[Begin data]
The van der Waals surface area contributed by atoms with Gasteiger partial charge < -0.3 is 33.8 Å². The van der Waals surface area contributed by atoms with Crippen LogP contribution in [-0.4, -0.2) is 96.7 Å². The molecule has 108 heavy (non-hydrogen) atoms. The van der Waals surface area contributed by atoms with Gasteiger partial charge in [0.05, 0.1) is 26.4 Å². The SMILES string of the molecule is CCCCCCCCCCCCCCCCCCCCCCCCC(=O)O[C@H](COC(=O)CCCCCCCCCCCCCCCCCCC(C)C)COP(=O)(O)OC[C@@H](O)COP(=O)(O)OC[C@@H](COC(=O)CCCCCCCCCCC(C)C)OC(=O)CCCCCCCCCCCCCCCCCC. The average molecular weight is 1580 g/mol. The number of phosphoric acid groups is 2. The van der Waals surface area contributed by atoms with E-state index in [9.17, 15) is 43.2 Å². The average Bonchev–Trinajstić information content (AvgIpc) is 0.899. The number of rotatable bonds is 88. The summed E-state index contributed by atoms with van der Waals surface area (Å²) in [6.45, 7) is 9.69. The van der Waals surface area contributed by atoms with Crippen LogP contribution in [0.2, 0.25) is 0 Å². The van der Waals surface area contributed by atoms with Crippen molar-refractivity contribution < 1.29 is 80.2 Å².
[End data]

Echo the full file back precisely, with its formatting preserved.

The van der Waals surface area contributed by atoms with Gasteiger partial charge < -0.3 is 33.8 Å². The van der Waals surface area contributed by atoms with Crippen LogP contribution in [-0.4, -0.2) is 96.7 Å². The molecule has 108 heavy (non-hydrogen) atoms. The van der Waals surface area contributed by atoms with Gasteiger partial charge in [0.05, 0.1) is 26.4 Å². The SMILES string of the molecule is CCCCCCCCCCCCCCCCCCCCCCCCC(=O)O[C@H](COC(=O)CCCCCCCCCCCCCCCCCCC(C)C)COP(=O)(O)OC[C@@H](O)COP(=O)(O)OC[C@@H](COC(=O)CCCCCCCCCCC(C)C)OC(=O)CCCCCCCCCCCCCCCCCC. The average molecular weight is 1580 g/mol. The number of phosphoric acid groups is 2. The van der Waals surface area contributed by atoms with E-state index in [9.17, 15) is 43.2 Å². The average Bonchev–Trinajstić information content (AvgIpc) is 0.899. The number of rotatable bonds is 88. The summed E-state index contributed by atoms with van der Waals surface area (Å²) in [6.45, 7) is 9.69. The van der Waals surface area contributed by atoms with Crippen LogP contribution in [0.2, 0.25) is 0 Å². The van der Waals surface area contributed by atoms with Crippen molar-refractivity contribution < 1.29 is 80.2 Å².